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Is The President Of India A Figurehead

Posted by Admin on June 10, 2014 | Comment

Is The President Of India A Figurehead 4.00/5 (80.00%) 1 vote

The President of India is the head of the state and the first citizen of the nation. Apart from being the Supreme Commander of the Armed Forces, a wide variety of Executive, Legislative, Diplomatic, and Emergency powers are vested in the President.

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Powers of the President of India

Executive Administration

The President appoints all important public officers of the country including the Prime Minister and his Council of Ministers, the Governors of the states, the Attorney General of India, the Comptroller and Auditor General, Judges of the Supreme Court and High Courts, the Members of the Union Public Service Commission etc. All executive functions of the central government are carried out in the name of the President.

It is, however, the firm conviction of the constitution framers of India and their faith in the country’s democracy that prevents the President from assuming dictatorial shades. Most of the appointments made by the president are upon the advice of the Prime Minister. The Prime Minister is himself appointed based on the outcome of elections (based on universal adult suffrage). The country’s executive and administrative decisions are ultimately carried out by the ministries and departments of the Government of India. Thus though the real executive powers of the central administration lie with the Prime Minister and his cabinet, the President exercises immense influence in the framing of policy matters. Standoffs between the President and the Prime Minister or other ministers are virtually unheard off in India.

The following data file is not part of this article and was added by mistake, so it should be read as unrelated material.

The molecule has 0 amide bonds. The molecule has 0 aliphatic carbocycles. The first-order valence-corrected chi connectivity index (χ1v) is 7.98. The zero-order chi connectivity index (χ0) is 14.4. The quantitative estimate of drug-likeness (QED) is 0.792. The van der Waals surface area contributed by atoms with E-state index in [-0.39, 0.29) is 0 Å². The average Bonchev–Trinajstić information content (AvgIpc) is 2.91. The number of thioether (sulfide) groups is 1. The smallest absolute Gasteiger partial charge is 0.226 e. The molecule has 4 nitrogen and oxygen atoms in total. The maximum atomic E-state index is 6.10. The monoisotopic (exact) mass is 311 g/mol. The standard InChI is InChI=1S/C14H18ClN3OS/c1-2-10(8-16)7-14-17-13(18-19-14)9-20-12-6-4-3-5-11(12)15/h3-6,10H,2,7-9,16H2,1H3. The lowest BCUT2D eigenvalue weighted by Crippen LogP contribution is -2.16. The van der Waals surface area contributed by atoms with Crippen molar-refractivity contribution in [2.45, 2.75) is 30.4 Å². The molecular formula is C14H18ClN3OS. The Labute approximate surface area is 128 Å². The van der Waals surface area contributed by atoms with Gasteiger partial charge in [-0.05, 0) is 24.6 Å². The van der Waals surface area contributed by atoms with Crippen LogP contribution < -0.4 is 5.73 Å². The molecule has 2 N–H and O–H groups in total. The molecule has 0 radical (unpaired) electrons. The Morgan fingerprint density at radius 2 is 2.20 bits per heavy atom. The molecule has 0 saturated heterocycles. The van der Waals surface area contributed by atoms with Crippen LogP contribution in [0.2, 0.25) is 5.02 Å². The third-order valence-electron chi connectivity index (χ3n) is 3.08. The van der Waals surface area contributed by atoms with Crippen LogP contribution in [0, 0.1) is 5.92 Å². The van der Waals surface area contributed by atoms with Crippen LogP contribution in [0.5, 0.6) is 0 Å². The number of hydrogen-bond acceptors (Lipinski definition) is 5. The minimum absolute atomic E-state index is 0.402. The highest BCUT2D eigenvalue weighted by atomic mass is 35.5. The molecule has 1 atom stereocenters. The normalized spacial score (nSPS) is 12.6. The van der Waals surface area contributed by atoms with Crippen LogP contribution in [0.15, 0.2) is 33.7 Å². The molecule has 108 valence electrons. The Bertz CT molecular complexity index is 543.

Legislative Administration

The Members of Parliament wield the real legislative powers of the nation. Bills are introduced in the Lower House, the Lok Sabha, analyzed and debated extensively by both houses and sent to the President for his approval which will pass the bill as a law. At this point of time, the President may straight away accord it his assent, withhold it, or send it back to the parliament for a renewed negotiation and suggest amendments. A parliamentary bill cannot become an Act without the assent of the President. It becomes incumbent on the President, though, to approve the bill within a fortnight if it is sent back intact after reconsideration. Some other bills such as those dealing with the reorganization of states and/or alteration of boundaries are introduced in the houses following Presidential recommendation.

The President may nominate two members to the Lok Sabha from the Anglo-Indian Community if it is under represented. He may also nominate and appoint 12 Rajya Sabha members – prominent people from different walks of life. The President holds the powers to summon and prorogue each of the two houses of the Parliament, and to dissolve the Lok Sabha. When there is a deadlock between the two houses, the President may summon a joint session of both the Houses. The President may address his discretion and address the Lok Sabha or the Rajya Sabha either jointly or separately.